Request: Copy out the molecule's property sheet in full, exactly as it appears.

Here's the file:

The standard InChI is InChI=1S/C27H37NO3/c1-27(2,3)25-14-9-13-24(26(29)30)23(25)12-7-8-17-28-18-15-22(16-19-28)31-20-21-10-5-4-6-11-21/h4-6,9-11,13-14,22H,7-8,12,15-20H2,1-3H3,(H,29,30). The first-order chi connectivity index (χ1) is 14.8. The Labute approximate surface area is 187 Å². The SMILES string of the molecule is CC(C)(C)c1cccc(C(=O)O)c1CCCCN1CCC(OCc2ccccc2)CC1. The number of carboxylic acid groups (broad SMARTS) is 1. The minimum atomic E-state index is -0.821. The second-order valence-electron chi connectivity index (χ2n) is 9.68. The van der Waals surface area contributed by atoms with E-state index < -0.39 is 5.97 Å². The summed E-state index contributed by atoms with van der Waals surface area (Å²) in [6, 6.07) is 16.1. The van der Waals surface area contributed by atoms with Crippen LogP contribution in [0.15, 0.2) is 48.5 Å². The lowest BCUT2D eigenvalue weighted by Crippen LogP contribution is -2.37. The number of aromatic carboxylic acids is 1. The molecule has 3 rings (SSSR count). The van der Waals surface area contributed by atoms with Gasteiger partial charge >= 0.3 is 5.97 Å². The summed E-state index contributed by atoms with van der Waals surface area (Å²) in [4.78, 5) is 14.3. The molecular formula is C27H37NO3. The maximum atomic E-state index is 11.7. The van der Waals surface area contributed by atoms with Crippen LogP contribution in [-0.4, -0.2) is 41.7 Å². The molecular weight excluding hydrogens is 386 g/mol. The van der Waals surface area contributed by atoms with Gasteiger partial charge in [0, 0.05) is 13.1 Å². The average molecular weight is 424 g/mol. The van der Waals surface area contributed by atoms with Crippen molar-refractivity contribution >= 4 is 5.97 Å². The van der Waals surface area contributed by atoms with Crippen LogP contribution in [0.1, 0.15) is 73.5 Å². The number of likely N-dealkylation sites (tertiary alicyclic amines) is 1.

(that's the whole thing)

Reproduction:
The standard InChI is InChI=1S/C27H37NO3/c1-27(2,3)25-14-9-13-24(26(29)30)23(25)12-7-8-17-28-18-15-22(16-19-28)31-20-21-10-5-4-6-11-21/h4-6,9-11,13-14,22H,7-8,12,15-20H2,1-3H3,(H,29,30). The first-order chi connectivity index (χ1) is 14.8. The Labute approximate surface area is 187 Å². The SMILES string of the molecule is CC(C)(C)c1cccc(C(=O)O)c1CCCCN1CCC(OCc2ccccc2)CC1. The number of carboxylic acid groups (broad SMARTS) is 1. The minimum atomic E-state index is -0.821. The second-order valence-electron chi connectivity index (χ2n) is 9.68. The van der Waals surface area contributed by atoms with E-state index < -0.39 is 5.97 Å². The summed E-state index contributed by atoms with van der Waals surface area (Å²) in [6, 6.07) is 16.1. The van der Waals surface area contributed by atoms with Crippen LogP contribution in [0.15, 0.2) is 48.5 Å². The lowest BCUT2D eigenvalue weighted by Crippen LogP contribution is -2.37. The number of aromatic carboxylic acids is 1. The molecule has 3 rings (SSSR count). The van der Waals surface area contributed by atoms with Gasteiger partial charge >= 0.3 is 5.97 Å². The summed E-state index contributed by atoms with van der Waals surface area (Å²) in [4.78, 5) is 14.3. The molecular formula is C27H37NO3. The maximum atomic E-state index is 11.7. The van der Waals surface area contributed by atoms with Crippen LogP contribution in [-0.4, -0.2) is 41.7 Å². The molecular weight excluding hydrogens is 386 g/mol. The van der Waals surface area contributed by atoms with Gasteiger partial charge in [0, 0.05) is 13.1 Å². The average molecular weight is 424 g/mol. The van der Waals surface area contributed by atoms with Crippen molar-refractivity contribution >= 4 is 5.97 Å². The van der Waals surface area contributed by atoms with Crippen LogP contribution in [0.1, 0.15) is 73.5 Å². The number of likely N-dealkylation sites (tertiary alicyclic amines) is 1.